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I had a question about using an android phone and geobeagle or any of the other apps to geocache outside of cities. If I went up into the mountains outside of cell range can I still get a gps signal and if I have preloaded gpx files for that area can I search for them and find them without any cell service?

You can search, but the Google Map data used by Geobeagle comes from a data connection. Caching map data violates the Google terms of use agreement, I guess. I have the same issue with a Google Maps based golf program.

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I had a question about using an android phone and geobeagle or any of the other apps to geocache outside of cities. If I went up into the mountains outside of cell range can I still get a gps signal and if I have preloaded gpx files for that area can I search for them and find them without any cell service?

 

You can use the GPS functionality of Geobeagle and the gpx files just fine. As previously stated, google maps or getting to geocaching.com on the device wouldn't work.

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Steve

Im having trouble setting up my SMS text logging using the goebeagle app for android

I sent the text and got the numbers and password, but then got an error message.

any advice?

The latest version of GeoBeagle (on our website at http://code.google.com/p/geobeagle/downloads/list) does store the caches in a sql database and has preliminary support for gpx importing and viewing of all the cache details.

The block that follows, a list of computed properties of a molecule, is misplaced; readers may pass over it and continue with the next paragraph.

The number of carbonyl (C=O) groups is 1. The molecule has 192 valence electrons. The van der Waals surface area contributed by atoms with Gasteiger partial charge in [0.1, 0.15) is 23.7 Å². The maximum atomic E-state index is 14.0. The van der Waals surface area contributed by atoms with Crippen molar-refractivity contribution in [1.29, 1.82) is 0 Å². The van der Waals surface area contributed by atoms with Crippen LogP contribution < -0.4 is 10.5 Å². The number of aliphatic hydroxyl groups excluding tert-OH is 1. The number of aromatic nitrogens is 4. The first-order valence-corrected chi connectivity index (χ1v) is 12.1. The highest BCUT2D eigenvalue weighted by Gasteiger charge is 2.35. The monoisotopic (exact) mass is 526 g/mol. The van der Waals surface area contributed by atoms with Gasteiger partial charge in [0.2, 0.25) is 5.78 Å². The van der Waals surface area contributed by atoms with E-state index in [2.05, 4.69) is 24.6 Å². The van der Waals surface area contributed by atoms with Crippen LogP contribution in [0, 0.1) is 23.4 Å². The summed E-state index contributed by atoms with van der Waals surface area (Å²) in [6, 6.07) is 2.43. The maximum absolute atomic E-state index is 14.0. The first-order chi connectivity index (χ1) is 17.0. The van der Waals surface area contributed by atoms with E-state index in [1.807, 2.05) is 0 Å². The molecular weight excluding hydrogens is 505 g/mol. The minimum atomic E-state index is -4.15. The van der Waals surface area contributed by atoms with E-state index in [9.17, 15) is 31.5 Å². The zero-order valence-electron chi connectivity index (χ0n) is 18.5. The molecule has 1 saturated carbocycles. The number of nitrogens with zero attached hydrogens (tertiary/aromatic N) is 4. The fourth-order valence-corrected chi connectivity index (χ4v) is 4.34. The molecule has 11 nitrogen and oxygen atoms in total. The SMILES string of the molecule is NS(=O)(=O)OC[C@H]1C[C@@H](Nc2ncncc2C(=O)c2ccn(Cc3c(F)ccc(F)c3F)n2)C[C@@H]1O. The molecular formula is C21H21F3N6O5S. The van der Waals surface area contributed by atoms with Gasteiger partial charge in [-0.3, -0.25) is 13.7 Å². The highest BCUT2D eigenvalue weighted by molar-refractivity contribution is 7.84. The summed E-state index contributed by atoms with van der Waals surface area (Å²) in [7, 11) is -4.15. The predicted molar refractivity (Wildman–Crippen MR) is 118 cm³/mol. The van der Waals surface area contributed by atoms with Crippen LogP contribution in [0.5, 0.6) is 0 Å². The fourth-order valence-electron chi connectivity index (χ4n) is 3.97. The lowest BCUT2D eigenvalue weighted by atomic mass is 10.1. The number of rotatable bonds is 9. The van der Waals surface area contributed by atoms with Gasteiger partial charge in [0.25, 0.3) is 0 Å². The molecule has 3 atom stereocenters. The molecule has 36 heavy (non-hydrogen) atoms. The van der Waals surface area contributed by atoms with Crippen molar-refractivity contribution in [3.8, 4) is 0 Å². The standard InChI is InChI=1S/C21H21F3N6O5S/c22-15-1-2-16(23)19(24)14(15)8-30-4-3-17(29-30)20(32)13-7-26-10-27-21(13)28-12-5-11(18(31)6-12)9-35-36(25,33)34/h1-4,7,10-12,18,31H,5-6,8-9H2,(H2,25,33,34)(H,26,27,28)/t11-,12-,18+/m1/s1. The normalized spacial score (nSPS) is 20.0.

Also, GeoBeagle is not only free, it is open source (with the very liberal Apache License), so you can also help add features you think are needed :P.

 

--Steve

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Steve

Im having trouble setting up my SMS text logging using the goebeagle app for android

I sent the text and got the numbers and password, but then got an error message.

any advice?

I think the main gotcha is that you need the three characters TM# in front of the id number in the text message. I would say search for the thread, but you can not search for "sms" on this site.

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so the question i have, which is slightly off topic is, can i get rid of my colorado and use this app on my htc hero? at present planning on getting a htc hero... and would be great to loose my colorado 300

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so the question i have, which is slightly off topic is, can i get rid of my colorado and use this app on my htc hero? at present planning on getting a htc hero... and would be great to loose my colorado 300

I couldn't.

Don't get me wrong. I have cached using GeoBeagle (forgot the Colorado @ home and realized that once I reached the parking area for a 5+ cache run 45 minutes away) and it works just fine - no issues.

The main issue with the Hero (or Droid, or G1) is the battery live when using the GPS + Display constantly... I was able to cache for 4 hours but the battery went down to 20%. So I would have no chance to do a typically summer cache/hike day which for me is 8+ hours out of the car without buying many spare batteries....

Also you won't have maps on the Android Phone unless you have reception which at least around here is very problematic even with the best carriers....